My son, Adam lives with autism. He is 22 years old. He copes with the byproducts of autism daily but he manages to have a good life nonetheless. He is a busy person who loves to move, create, experience and explore. He is an artist, a decorated summer and winter Special Olympian and he enjoys cycling and kayaking as of late. For everything Adam has accomplished whether it was learning to speak, read, tie his shoes, swim or live on his own, there has been struggle. His is a life with double and sometimes triple the obstacles faced by others who live without physical or mental afflictions but for every time autism rears its most browbeating attributes, with his family and amazing support staff at his side, he rises up and shines.
As his mother, in my heart, I always want the most recent challenge to be the last. We have already gotten up and dusted ourselves off so many times in the twenty years he’s been living with the effects of autism that I just want it to be smooth sailing from the end of each hurdle for the rest of his life. I always want the conquered hurdle of the moment to be the last, but life does not work like that no matter how much I want it to. For my family, there have never been any miracles or quick fixes for the heavy duty stuff that autism is able to lay upon us — upon Adam. For all the joy, triumph and miracles we never thought we’d see surrounding Adam, I am weary from pressing myself up off the ground after having been run over by the Mack Truck that autism drives from time to time. I can’t dust off the tire marks anymore; the repeated rolling over me has left deep grooves that have reached my soul — and then I look to my son, who gets up faster than I do every time and just continues on with his day and I realize that I need to do the same. But I am getting older. For me resilience is becoming harder. It (autism) is still here. It isn’t going anywhere and while Adam is older and manages it better and better, it won’t stop being a life long challenge for any of us, especially him. Living daily with Adam’s autism might have become easier in general, but its the occasional out-of-the-blue sucker punches that’re going to get us as long as we live.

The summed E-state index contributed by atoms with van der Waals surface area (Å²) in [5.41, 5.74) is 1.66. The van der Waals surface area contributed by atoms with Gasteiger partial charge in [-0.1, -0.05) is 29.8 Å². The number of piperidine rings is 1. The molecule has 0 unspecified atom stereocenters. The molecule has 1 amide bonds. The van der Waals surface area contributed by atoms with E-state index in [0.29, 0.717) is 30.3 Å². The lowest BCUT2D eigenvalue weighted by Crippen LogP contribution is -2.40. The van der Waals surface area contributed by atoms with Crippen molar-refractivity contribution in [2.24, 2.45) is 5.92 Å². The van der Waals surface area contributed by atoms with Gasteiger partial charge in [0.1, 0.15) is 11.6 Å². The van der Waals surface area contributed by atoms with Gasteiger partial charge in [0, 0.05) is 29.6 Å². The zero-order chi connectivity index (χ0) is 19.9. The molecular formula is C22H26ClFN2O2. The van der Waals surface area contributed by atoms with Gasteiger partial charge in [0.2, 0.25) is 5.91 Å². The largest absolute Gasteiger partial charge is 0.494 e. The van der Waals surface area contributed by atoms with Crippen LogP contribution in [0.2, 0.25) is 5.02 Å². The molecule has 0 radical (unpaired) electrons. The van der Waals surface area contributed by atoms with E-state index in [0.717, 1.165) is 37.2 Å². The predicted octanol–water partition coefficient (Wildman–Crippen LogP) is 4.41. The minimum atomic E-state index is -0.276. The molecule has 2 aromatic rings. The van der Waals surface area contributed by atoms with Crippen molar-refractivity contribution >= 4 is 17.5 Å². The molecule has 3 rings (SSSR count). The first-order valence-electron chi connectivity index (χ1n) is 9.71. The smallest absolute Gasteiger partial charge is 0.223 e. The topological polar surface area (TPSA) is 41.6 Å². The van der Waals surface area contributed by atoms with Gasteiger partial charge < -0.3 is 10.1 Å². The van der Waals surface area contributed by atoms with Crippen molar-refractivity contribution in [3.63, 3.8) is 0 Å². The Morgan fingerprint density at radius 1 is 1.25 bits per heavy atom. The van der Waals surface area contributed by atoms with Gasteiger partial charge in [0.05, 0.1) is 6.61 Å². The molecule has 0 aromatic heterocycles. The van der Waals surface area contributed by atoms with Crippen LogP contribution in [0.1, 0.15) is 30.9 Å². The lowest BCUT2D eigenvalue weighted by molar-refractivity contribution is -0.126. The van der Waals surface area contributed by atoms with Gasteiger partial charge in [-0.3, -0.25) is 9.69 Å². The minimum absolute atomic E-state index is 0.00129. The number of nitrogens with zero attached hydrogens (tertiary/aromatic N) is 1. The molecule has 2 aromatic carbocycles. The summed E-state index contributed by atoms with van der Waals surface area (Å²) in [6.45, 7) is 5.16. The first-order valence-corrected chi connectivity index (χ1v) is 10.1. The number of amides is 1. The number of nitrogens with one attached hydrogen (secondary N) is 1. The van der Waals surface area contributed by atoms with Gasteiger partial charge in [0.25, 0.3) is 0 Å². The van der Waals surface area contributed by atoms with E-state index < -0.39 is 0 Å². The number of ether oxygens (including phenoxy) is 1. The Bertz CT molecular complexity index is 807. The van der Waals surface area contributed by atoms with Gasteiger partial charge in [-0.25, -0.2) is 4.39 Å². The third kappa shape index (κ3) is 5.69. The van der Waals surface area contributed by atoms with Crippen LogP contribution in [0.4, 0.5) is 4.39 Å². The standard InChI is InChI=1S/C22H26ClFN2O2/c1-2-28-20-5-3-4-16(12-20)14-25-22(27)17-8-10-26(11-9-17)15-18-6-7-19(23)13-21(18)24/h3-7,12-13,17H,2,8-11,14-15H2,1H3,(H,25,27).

The Covid-19 pandemic was the perfect setting for a good old autism sucker punch. Hell, we even readied ourselves and still it took us down and delivered a flurry of rapid-fire fisticuffs that took our breaths away for months. The pandemic was hard on everyone and it was a right *$&! for people living with special needs. Everything in Adam’s life changed and he just was not able to understand why he couldn’t do the things he loved to do. He was in his last year of school and the sudden staggered school schedule confused him and shattered the routine he’d proudly created for himself. He was fine with washing his hands more often and actually loved wearing a mask but he wasn’t sick and just couldn’t understand why he couldn’t go to the social dances, speed skate or participate in track and field. He didn’t understand why he couldn’t volunteer, go to the movies or to his favorite restaurants. We couldn’t let him go for walks on his own anymore as we wanted to make sure he stayed protected from the virus. What if he took his mask off and went up and spoke to someone? What if he tried to enter somewhere and didn’t understand the Covid protocol? It was easier for us to accompany him during this time than let him be on his own because no one understood very much about this pandemic and we had to keep him safe. No matter how we tried to explain the pandemic to him, Adam felt like he was being punished. He felt punished and he resented us for “punishing” him. He became bored, frustrated and angry. All the skills he learned that enabled him to live on his own fell by the wayside as he plummeted into behaviors brought about by the loneliness and boredom caused by the pandemic restrictions. At 21, autism aside, Adam wanted what every young adult wants — independence, separation from his parents and his family, the opportunity to work and be productive, to make new friends and the ability and freedom to be his own boss. He saw that his younger brother still had these things in some form but because of Covid-19, he’d lost them completely and it wasn’t fair. Autism never plays fair and we chose his health and safety as priority one and postponed his launch into complete independence.